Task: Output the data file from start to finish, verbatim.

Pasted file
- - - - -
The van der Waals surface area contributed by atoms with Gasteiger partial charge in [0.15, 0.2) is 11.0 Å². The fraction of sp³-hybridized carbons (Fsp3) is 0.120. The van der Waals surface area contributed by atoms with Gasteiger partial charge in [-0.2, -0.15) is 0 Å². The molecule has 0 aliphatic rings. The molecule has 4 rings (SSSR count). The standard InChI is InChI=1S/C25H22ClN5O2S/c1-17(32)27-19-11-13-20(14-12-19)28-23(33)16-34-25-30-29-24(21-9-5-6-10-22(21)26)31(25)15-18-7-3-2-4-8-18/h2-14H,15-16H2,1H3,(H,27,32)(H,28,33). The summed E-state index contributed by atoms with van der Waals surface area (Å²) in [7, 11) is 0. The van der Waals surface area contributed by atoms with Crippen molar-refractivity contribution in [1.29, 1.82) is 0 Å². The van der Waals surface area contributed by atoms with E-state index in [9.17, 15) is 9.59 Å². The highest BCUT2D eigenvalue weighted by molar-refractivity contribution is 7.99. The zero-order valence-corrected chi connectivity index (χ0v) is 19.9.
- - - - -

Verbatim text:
The van der Waals surface area contributed by atoms with Gasteiger partial charge in [0.15, 0.2) is 11.0 Å². The fraction of sp³-hybridized carbons (Fsp3) is 0.120. The van der Waals surface area contributed by atoms with Gasteiger partial charge in [-0.2, -0.15) is 0 Å². The molecule has 0 aliphatic rings. The molecule has 4 rings (SSSR count). The standard InChI is InChI=1S/C25H22ClN5O2S/c1-17(32)27-19-11-13-20(14-12-19)28-23(33)16-34-25-30-29-24(21-9-5-6-10-22(21)26)31(25)15-18-7-3-2-4-8-18/h2-14H,15-16H2,1H3,(H,27,32)(H,28,33). The summed E-state index contributed by atoms with van der Waals surface area (Å²) in [7, 11) is 0. The van der Waals surface area contributed by atoms with Crippen molar-refractivity contribution in [1.29, 1.82) is 0 Å². The van der Waals surface area contributed by atoms with E-state index in [9.17, 15) is 9.59 Å². The highest BCUT2D eigenvalue weighted by molar-refractivity contribution is 7.99. The zero-order valence-corrected chi connectivity index (χ0v) is 19.9.